Linguine with Clams Arugula and Tomatoes

Linguine with Clams Arugula and Tomatoes
Linguine with Clams Arugula and Tomatoes
Linguine with Clams Arugula and Tomatoes
Why this recipe works: the clams get all the attention from eaters, but the real star of this dish is the wine. Dry white wine adds bright acidity to balance the brininess of the clams and the saltiness of the pancetta. The wine combines with the juices that the clams release to create a sauce for the pasta. Pancetta, an Italian unsmoked bacon, lends a rich, meaty flavor to this dish. The friend pieces sprinkled over the top of the pasta also and a welcome crisp texture. Discard any clams that do not open after 10 minutes of simmering.

Linguine with clams, arugula, and tomatoes
Ingredients: Serve 4
3 tablespoon extra virgin olive oil
6 ounces pancetta, chopped
5 garlic cloves, sliced thin
½ teaspoon red pepper flakes
1 cup dry white wine
3 pounds littleneck clams, scrubbed (about 30 clams)
1 (14.5 ounce) can diced tomatoes salt
1 pound linguine
4 cups baby arugula, chopped

  1. Bring 4 quarts water to boil in large pot.
  2. Heat 1 tablespoon oil and pancetta in large skillet over medium heat and cook until pancetta is crisp and browned, about 6 minutes. Using slotted spoon, transfer pancetta to pepper towel lined plate. Discard all but 3 tablespoon fat. Add garlic and pepper flakes to skillet and cook over medium heat until fragrant, about 1 minute. Add wine and clams to skillet, distributing clams in single layer. Increase heat to medium high, cove and cook, stirring occasionally, until clams open, 8 to 10 minutes. Using slotted spoon, transfer clams to large bowl, discarding any that do not open, and cover to keep warm. Add tomatoes to skillet and cook until tomatoes just begin to soften, about 3 minutes. Season with salt to taste.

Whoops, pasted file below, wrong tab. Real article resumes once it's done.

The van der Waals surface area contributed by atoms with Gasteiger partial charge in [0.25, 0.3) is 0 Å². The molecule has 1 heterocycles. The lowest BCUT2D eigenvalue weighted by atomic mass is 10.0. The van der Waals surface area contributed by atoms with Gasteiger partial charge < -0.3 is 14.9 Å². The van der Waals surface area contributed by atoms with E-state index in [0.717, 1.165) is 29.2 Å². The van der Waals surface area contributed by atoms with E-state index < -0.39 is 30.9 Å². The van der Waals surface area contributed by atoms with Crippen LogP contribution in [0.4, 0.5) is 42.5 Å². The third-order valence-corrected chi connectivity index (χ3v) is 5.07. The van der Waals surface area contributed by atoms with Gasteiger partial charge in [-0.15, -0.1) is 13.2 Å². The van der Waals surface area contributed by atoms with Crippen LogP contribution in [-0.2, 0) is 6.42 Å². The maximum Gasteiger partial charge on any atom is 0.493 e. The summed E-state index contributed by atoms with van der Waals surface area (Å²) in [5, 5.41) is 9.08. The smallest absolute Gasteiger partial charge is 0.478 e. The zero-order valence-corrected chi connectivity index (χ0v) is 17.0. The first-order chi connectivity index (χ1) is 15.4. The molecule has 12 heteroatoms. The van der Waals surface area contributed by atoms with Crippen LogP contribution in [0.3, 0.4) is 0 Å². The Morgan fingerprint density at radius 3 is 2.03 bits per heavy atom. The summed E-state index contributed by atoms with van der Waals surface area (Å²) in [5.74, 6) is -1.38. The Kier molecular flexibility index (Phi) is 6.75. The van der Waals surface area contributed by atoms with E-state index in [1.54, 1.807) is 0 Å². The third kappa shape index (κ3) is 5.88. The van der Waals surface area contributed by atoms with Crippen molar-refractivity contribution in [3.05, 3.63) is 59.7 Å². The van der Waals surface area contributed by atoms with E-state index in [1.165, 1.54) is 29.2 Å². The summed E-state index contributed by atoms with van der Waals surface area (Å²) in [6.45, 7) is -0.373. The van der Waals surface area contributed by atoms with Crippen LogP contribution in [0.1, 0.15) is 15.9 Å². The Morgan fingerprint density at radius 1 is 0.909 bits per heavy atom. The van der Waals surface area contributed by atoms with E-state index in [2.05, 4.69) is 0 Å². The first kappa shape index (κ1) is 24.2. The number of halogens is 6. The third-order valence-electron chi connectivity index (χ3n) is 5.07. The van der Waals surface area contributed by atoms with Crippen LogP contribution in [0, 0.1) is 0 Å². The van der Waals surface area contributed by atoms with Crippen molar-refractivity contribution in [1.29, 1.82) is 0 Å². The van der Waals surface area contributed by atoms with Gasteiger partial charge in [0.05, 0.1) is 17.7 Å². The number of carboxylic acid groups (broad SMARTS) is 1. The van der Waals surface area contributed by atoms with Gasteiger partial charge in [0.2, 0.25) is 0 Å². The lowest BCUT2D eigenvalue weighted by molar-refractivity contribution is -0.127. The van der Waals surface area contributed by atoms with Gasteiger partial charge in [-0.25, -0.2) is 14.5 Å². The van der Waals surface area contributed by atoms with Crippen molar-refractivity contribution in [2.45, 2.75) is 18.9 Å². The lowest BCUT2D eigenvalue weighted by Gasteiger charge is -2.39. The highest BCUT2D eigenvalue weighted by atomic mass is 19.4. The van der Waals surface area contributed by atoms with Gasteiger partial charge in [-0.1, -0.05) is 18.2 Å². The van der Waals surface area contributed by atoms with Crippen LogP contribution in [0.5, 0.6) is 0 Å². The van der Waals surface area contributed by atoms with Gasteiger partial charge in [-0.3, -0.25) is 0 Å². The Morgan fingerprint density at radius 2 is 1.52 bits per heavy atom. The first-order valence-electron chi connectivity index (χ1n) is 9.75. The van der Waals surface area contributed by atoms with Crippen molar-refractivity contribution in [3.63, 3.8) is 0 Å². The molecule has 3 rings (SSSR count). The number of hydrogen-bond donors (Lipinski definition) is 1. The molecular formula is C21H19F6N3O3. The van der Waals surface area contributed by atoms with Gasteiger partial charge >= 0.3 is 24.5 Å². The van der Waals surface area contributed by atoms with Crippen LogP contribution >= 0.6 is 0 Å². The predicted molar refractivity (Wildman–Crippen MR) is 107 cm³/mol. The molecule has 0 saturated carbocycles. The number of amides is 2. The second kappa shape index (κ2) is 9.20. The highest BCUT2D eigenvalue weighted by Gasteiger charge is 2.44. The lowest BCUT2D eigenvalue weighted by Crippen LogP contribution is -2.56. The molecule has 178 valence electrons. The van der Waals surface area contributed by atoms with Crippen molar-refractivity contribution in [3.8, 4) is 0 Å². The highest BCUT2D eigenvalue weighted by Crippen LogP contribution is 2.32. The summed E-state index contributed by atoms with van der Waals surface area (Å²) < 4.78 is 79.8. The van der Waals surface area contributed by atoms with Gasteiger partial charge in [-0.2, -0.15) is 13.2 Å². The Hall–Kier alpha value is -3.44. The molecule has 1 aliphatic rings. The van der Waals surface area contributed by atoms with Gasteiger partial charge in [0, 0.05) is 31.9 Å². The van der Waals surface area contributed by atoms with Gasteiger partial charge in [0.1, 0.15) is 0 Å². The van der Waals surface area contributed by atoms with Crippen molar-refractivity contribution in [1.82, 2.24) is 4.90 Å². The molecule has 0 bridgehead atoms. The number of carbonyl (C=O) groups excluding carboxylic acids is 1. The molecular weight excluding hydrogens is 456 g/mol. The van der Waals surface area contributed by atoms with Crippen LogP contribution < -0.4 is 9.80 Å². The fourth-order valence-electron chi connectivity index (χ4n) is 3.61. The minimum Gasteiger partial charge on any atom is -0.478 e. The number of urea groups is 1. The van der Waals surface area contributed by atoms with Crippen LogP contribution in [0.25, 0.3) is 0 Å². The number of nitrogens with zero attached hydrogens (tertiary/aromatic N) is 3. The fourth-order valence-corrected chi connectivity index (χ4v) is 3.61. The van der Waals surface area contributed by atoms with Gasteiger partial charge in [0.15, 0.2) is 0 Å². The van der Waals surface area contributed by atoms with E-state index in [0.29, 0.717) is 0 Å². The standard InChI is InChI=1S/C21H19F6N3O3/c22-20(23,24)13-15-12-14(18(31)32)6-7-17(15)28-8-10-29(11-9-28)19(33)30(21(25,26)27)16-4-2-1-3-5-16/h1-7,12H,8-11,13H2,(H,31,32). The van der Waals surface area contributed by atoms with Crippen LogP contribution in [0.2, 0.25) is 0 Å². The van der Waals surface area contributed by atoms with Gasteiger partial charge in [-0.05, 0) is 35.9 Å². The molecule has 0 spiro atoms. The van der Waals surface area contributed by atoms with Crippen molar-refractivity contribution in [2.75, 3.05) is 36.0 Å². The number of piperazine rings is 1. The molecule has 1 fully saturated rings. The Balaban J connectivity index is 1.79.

3. Meanwhile, add linguine and 1 tablespoon salt to boiling water  and  cook until pasta is al dente. Drain pasta and return to pot. Drizzle with remaining 2 tablespoons oil, add arugula, and toss to combine.
  4. 4 divide pasta among bowls and spoon sauce over pasta. Top with clams and sprinkle with pancetta. Serve.

Smart shopping pancetta substitute
Bacon and pancetta are both cut from belly of the pig, but the products are not identical. Bacon is cured with salt, then smoked and sliced. Pancetta is cured with salt, black pepper, and spices and rolled into a cylinder. It is never smoked. Replacing pancetta with bacon won’t ruin a dish, but because bacon is overtly smoky, many recipes recommend blanching it before substituting it for pancetta. You can blanch bacon by submerging it in boiling water for two minutes. Because blanched bacon is not as fatty as pancetta, you may need to add extra oil to the recipe.

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